This year COBE and The Well launch THRIVE, a living-learning community comprised of around 40 freshmen housed in Rhoads Hall.

By integrating research, teaching and programming into an action-packed living experience, THRIVE helps students learn how to make the most out of their college years and lead healthy, prosperous lives.

As a program-in-residence,
THRIVE melds research, academics and life outside of the classroom through:


  •    Priority enrollment in a three-credit class called The Science of Happiness, taken in the fall or spring, focused on research-based promotion of well-being.  The class is team taught by faculty experts and students learn about how to set themselves up for success – all while earning course credit!
  •    Programming collaboratively developed by our faculty and Residence Assistants, Falon and Eric, focused on health and wellbeing such as healthy eating and yoga.
  •    Mentorship and special opportunities provided by Faculty like Fireside Chats to get to know students outside the classroom.
  •    Wellness focused events created with student input and ideas.
  •    The opportunity to be a part of a paid research study that will examine the effectiveness of the program.
  •    Graduates receive a completion certificate at the end of the year! 

THRIVE students participate in the Free Ice Water event with artist John Freyer.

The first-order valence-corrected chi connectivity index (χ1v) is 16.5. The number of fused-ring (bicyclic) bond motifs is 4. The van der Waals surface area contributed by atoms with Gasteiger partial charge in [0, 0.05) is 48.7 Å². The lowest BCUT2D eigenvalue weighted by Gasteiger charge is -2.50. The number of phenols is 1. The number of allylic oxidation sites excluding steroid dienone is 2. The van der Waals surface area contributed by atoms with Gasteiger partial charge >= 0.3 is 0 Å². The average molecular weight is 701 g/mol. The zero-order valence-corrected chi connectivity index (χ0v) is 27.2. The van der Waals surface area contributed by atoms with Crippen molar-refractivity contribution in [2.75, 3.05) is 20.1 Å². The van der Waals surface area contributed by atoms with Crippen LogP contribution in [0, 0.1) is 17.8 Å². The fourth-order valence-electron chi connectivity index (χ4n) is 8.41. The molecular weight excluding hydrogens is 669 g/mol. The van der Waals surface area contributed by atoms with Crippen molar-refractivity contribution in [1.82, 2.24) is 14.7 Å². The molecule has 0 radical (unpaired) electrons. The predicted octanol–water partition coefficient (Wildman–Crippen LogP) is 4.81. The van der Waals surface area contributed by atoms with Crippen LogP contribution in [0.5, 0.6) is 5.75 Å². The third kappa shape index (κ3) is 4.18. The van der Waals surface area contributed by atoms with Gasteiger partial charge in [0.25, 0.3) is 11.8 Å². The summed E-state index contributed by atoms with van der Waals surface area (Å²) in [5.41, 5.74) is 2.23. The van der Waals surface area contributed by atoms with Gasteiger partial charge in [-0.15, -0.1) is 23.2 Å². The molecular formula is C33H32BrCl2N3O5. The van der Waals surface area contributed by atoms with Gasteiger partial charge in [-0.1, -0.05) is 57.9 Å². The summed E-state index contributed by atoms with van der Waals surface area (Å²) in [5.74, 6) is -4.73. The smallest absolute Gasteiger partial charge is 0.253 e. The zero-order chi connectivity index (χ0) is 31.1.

After hosting our launch party during move-in weekend and an art project entitled
Free Ice Water created by VCU School of the Arts professor John Fryer, recurring programming kicks off with THRIVE yoga sessions led by Kamini Pahuja on September 14th.

THRIVE yoga is open to all students, faculty and staff as we encourage everyone to take time out of their day to be mindful and present. Sessions will occur every Wednesday from 4-5 pm in the Brandt Community Room.

Stay tuned for more information about events and ways to get involved throughout the year! And as always, make it real!!


For more details, email

Episode 5 – Opioids and Cannabinoids with Dr. Tricia Smith

Welcome back to Why Science! In this episode Dr. Tricia Smith, a researcher and biology instructor at VCU, discusses her work with opioids and cannabinoids and her undergraduate course focusing on drugs of abuse.

Why Science is a podcast about behavioral and emotional health research at Virginia Commonwealth University. During each episode we welcome a new guest from VCU to discuss their work ranging from substance use to stress, mindfulness to empathy and everything in between.

Why Science is produced in partnership with the National Institute for Alcohol Abuse and Alcoholism, the ALT Lab at VCU and WVCW Student Radio. Each episode is hosted, recorded and edited by COBE media specialist Craig Zirpolo.

COBE Welcome Address


COBE student volunteers promote the group at the 2016 Ram Spirit Walk during Welcome Week.


We’re so excited to start our first academic school year with COBE recognized as an official VCU Institute!

COBE emphasizes well-being as the foundation of student success. We aim to create opportunities for collaboration among researchers, for dissemination of research in creative ways and for translation of the research into coursework and programming for our students in collaboration with divisions across the university.